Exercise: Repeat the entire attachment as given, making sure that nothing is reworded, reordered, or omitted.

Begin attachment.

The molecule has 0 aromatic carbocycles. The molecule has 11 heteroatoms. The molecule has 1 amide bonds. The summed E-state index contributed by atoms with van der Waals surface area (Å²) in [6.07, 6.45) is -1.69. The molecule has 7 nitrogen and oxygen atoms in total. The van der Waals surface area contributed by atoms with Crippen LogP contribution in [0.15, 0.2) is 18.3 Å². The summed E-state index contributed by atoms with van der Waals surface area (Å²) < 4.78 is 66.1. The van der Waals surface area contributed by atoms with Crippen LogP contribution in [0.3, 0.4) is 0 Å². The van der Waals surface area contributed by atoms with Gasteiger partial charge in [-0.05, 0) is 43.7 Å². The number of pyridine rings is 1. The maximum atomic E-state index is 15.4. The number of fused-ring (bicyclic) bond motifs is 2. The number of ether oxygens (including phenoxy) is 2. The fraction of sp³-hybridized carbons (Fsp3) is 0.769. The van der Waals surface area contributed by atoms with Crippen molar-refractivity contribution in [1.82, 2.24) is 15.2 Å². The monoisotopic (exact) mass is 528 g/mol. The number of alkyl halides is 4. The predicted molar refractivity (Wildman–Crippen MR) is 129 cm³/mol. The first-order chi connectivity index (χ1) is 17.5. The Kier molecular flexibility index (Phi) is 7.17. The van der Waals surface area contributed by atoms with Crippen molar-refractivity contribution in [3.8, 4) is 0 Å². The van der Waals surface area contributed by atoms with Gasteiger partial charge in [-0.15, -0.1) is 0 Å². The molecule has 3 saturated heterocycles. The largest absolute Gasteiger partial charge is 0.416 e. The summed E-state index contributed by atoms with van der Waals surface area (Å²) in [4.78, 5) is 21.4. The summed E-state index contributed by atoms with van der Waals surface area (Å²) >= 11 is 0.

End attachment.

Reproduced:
The molecule has 0 aromatic carbocycles. The molecule has 11 heteroatoms. The molecule has 1 amide bonds. The summed E-state index contributed by atoms with van der Waals surface area (Å²) in [6.07, 6.45) is -1.69. The molecule has 7 nitrogen and oxygen atoms in total. The van der Waals surface area contributed by atoms with Crippen LogP contribution in [0.15, 0.2) is 18.3 Å². The summed E-state index contributed by atoms with van der Waals surface area (Å²) < 4.78 is 66.1. The van der Waals surface area contributed by atoms with Crippen LogP contribution in [0.3, 0.4) is 0 Å². The van der Waals surface area contributed by atoms with Gasteiger partial charge in [-0.05, 0) is 43.7 Å². The number of pyridine rings is 1. The maximum atomic E-state index is 15.4. The number of fused-ring (bicyclic) bond motifs is 2. The number of ether oxygens (including phenoxy) is 2. The fraction of sp³-hybridized carbons (Fsp3) is 0.769. The van der Waals surface area contributed by atoms with Crippen molar-refractivity contribution in [1.82, 2.24) is 15.2 Å². The monoisotopic (exact) mass is 528 g/mol. The number of alkyl halides is 4. The predicted molar refractivity (Wildman–Crippen MR) is 129 cm³/mol. The first-order chi connectivity index (χ1) is 17.5. The Kier molecular flexibility index (Phi) is 7.17. The van der Waals surface area contributed by atoms with Crippen molar-refractivity contribution in [3.8, 4) is 0 Å². The van der Waals surface area contributed by atoms with Gasteiger partial charge in [-0.15, -0.1) is 0 Å². The molecule has 3 saturated heterocycles. The largest absolute Gasteiger partial charge is 0.416 e. The summed E-state index contributed by atoms with van der Waals surface area (Å²) in [4.78, 5) is 21.4. The summed E-state index contributed by atoms with van der Waals surface area (Å²) >= 11 is 0.